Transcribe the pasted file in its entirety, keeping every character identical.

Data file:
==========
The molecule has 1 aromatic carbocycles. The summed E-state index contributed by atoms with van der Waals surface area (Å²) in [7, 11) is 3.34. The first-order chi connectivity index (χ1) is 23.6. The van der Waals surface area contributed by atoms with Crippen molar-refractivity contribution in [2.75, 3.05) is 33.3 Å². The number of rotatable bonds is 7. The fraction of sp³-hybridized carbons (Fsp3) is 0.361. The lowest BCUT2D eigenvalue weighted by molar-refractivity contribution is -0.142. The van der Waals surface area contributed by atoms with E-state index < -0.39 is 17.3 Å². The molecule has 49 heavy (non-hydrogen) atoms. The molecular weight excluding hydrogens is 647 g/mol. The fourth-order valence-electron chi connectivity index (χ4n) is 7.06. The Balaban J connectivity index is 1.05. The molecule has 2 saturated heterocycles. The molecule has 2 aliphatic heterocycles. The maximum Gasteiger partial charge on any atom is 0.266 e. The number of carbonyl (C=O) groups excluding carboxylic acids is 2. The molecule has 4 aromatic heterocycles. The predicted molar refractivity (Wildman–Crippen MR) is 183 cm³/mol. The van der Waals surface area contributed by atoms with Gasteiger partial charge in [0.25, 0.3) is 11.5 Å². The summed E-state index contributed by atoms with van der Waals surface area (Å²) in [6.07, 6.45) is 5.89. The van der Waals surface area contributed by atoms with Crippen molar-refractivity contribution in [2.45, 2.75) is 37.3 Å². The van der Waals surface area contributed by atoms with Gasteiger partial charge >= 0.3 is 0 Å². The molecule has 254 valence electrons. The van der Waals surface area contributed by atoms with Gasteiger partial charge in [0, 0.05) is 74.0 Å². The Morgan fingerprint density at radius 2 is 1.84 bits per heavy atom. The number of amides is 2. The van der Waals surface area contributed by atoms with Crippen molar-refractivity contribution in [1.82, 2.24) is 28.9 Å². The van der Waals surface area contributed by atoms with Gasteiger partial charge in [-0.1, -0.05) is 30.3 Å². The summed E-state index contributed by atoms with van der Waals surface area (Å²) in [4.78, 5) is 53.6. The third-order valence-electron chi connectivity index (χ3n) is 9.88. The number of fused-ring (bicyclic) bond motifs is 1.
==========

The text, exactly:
The molecule has 1 aromatic carbocycles. The summed E-state index contributed by atoms with van der Waals surface area (Å²) in [7, 11) is 3.34. The first-order chi connectivity index (χ1) is 23.6. The van der Waals surface area contributed by atoms with Crippen molar-refractivity contribution in [2.75, 3.05) is 33.3 Å². The number of rotatable bonds is 7. The fraction of sp³-hybridized carbons (Fsp3) is 0.361. The lowest BCUT2D eigenvalue weighted by molar-refractivity contribution is -0.142. The van der Waals surface area contributed by atoms with E-state index < -0.39 is 17.3 Å². The molecule has 49 heavy (non-hydrogen) atoms. The molecular weight excluding hydrogens is 647 g/mol. The fourth-order valence-electron chi connectivity index (χ4n) is 7.06. The Balaban J connectivity index is 1.05. The molecule has 2 saturated heterocycles. The molecule has 2 aliphatic heterocycles. The maximum Gasteiger partial charge on any atom is 0.266 e. The number of carbonyl (C=O) groups excluding carboxylic acids is 2. The molecule has 4 aromatic heterocycles. The predicted molar refractivity (Wildman–Crippen MR) is 183 cm³/mol. The van der Waals surface area contributed by atoms with Gasteiger partial charge in [0.25, 0.3) is 11.5 Å². The summed E-state index contributed by atoms with van der Waals surface area (Å²) in [6.07, 6.45) is 5.89. The van der Waals surface area contributed by atoms with Crippen molar-refractivity contribution in [2.45, 2.75) is 37.3 Å². The van der Waals surface area contributed by atoms with Gasteiger partial charge >= 0.3 is 0 Å². The molecule has 254 valence electrons. The van der Waals surface area contributed by atoms with Gasteiger partial charge in [0, 0.05) is 74.0 Å². The Morgan fingerprint density at radius 2 is 1.84 bits per heavy atom. The number of amides is 2. The van der Waals surface area contributed by atoms with Crippen molar-refractivity contribution in [1.82, 2.24) is 28.9 Å². The van der Waals surface area contributed by atoms with Gasteiger partial charge in [-0.1, -0.05) is 30.3 Å². The summed E-state index contributed by atoms with van der Waals surface area (Å²) in [4.78, 5) is 53.6. The third-order valence-electron chi connectivity index (χ3n) is 9.88. The number of fused-ring (bicyclic) bond motifs is 1.